Becoming a full-time golf professional is not easy. The process to earn a PGA Tour card is tough and almost all professionals aspire to play on the PGA Tour. That is where the money is and with that, there is also big endorsement money as well. There are many challenging ways to earn a spot on the PGA Tour but one way is through the secondary tour called the Web.com tour. This tour is similar to the PGA Tour but without the glitz and glamour of the main tour but it is a good stepping stone to the big stage. To get on the Web.com tour you need to qualify as it gives you a path to the main tour. The top 25 of the Web.com are given PGA Tour memberships for the next season.
Spare a thought for Cody Blick and what he had to go through to earn a spot on the Web.com. As he was about to go into his final round every golfer’s worst nightmare became a reality. His clubs were stolen. This would be like going into a major presentation without your notes or talking points. You could probably wing it but you would prefer to have your “tools” with you. Taking to social media Blick asked the public for help and offered a $5000 cash reward no questions asked but unfortunately, the clubs did not show up.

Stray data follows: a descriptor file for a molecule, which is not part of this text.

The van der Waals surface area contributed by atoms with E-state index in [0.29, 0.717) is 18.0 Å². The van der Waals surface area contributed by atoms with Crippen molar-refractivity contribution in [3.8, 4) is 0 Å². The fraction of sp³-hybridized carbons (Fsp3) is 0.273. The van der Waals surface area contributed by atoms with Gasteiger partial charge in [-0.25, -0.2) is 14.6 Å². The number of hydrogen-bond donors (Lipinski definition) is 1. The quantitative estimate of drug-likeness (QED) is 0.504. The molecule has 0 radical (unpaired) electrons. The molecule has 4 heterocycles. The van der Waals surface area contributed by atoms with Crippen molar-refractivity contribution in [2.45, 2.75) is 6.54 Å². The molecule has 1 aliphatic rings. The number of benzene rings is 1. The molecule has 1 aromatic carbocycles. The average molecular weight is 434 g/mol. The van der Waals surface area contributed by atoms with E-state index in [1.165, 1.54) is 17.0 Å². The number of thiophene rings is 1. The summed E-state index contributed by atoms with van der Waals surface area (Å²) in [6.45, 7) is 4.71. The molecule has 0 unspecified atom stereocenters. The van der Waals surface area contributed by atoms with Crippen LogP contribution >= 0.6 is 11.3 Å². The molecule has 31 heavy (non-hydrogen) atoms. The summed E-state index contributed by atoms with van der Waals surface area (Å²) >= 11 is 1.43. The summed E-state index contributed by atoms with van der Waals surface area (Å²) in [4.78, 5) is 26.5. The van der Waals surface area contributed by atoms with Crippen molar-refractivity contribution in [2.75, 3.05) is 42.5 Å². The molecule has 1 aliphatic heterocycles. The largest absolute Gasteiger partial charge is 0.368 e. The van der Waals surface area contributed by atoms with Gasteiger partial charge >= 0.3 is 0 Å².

So with no other choice, he played the final round with the Superintendent’s driver, pro shop’s wedges, random irons and a heavier than usual putter and proceeded to fire a bogey-free a 63 to vault him up the leaderboard. He finished 19 under for the week and T25, guaranteeing him the first eight events of next season.
But this is not even the best part of the story. Thinking that he would never see his clubs again he was surprised to receive a text from his mom to tell about this wild story.
The story goes, a woman from Arizona encountered a homeless man asking for money. The woman asked if he had anything to sell, so he went back into his tent and pulled out a bag of Titleist golf clubs, which she gave him $75 for.
As luck would have it, Blick had his last name stamped on his wedges so the woman jumps on online to see if she could find the owner. She quickly came across Blick’s incredible Q-school story and made contact with his mum through the white pages.
“I was pretty excited, but I was also pretty skeptical,” Blick said in an interview on Golf Channel.
In the end, a friend of Blick’s met the woman at an In-N-Out Burger and gave her $300 for the long-lost clubs.
The clubs ended up being in great shape, especially Blick’s beloved Scotty Cameron putter, but his bag was destroyed.
“It’s a cool story and everything, but the fact that they were in some dude’s tent kinda creeps me out,” Blick said.
Blick doesn’t plan on using the clubs due to the fact that Titleist quickly provided him with a new set after Q-school, but he’s considering putting them in a glass case eventually to preserve them for history.